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Journal Articles

Agricultural and Rural Development in China During the Past Four Decades: An Introduction

Jikun Huang, Scott Rozelle, Xinkai Zhu, Shiji Zhao, Yu Sheng
The Australian Journal of Agricultural and Resource Economics, 2019 December 13, 2019
The past four decades have witnessed unprecedented economic growth and rapidly rising food demand in China. This paper provides an introduction to readers with useful information summarising the development of China’s agricultural sector and the transformation of its rural economy over the 40 years of economic reform. It is, however, impossible to cover all aspects of this recent and rich history in a single journal special issue. Nevertheless, we are of the view that these papers address the most fundamentally important and insightful topics including: land reform and rural development; technology progress and productivity growth; changing food consumption patterns; rural education and human capital accumulation; and poverty alleviation.
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Journal Articles

The Internet’s Challenge to Democracy: Framing the Problem and Assessing Reforms

Nathaniel Persily, Nathaniel Persily
2019 November 25, 2019

The Program on Democracy and the Internet runs the work of the Kofi Annan Commission on Elections and Democracy in the Digital Age which will produce guidelines to support democracies, particularly those of the global south. 

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Journal Articles

Causes of Indonesia’s forest fires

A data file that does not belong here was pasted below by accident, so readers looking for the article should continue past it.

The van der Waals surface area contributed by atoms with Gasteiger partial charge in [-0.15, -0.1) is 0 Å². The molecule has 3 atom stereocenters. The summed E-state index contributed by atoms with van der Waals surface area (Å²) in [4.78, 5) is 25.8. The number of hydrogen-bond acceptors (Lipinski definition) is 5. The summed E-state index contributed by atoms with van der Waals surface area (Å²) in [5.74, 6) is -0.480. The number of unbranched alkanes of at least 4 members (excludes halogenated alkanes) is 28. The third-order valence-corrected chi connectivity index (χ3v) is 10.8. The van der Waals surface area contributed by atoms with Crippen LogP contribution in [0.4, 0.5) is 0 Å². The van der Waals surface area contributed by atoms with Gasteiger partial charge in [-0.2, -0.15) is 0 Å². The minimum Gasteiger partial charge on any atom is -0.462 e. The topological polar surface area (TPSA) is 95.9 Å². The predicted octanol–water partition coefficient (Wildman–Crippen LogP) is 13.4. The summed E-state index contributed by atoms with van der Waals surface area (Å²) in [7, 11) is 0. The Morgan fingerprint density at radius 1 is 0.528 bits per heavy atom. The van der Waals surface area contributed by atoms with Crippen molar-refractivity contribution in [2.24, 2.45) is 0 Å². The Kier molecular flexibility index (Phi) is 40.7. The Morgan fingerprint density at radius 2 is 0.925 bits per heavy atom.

Rosamond L. Naylor, Ryan Edwards, Matt Higgins, Walter P. Falcon
World Development Journal, 2019 November 25, 2019

The economic costs of Indonesia’s 2015 forest fires are estimated to exceed US $16 billion, with more than 100,000 premature deaths. On several days the fires emitted more carbon dioxide than the entire United States economy. Here, we combine detailed geospatial data on fire and local climatic conditions with rich administrative data to assess the underlying causes of Indonesia’s forest fires at district and village scales. We find that El Niño events explain most of the year-on-year variation in fire.

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Conference Memos

The Future of Food from the Sea

Rosamond L. Naylor
High Level Panel for a Sustainable Ocean Economy, 2019 November 19, 2019

As the global population and people’s incomes rise, the demand for ocean-derived food will continue to grow. At the same time, hunger and malnutrition continues to be a challenge in many countries, particularly in rural or developing areas. Looking to the ocean as a source of protein produced using low-carbon methodologies will be critical for food security, nutrition and economic stability, especially in coastal countries where hunger and malnutrition are a challenge.

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Journal Articles

Can School Feeding Programs Reduce Malnutrition in Rural China?

Huan Wang, Qiran Zhao, Matthew Boswell, Scott Rozelle
Journal of School Health, 2019 November 8, 2019
BACKGROUND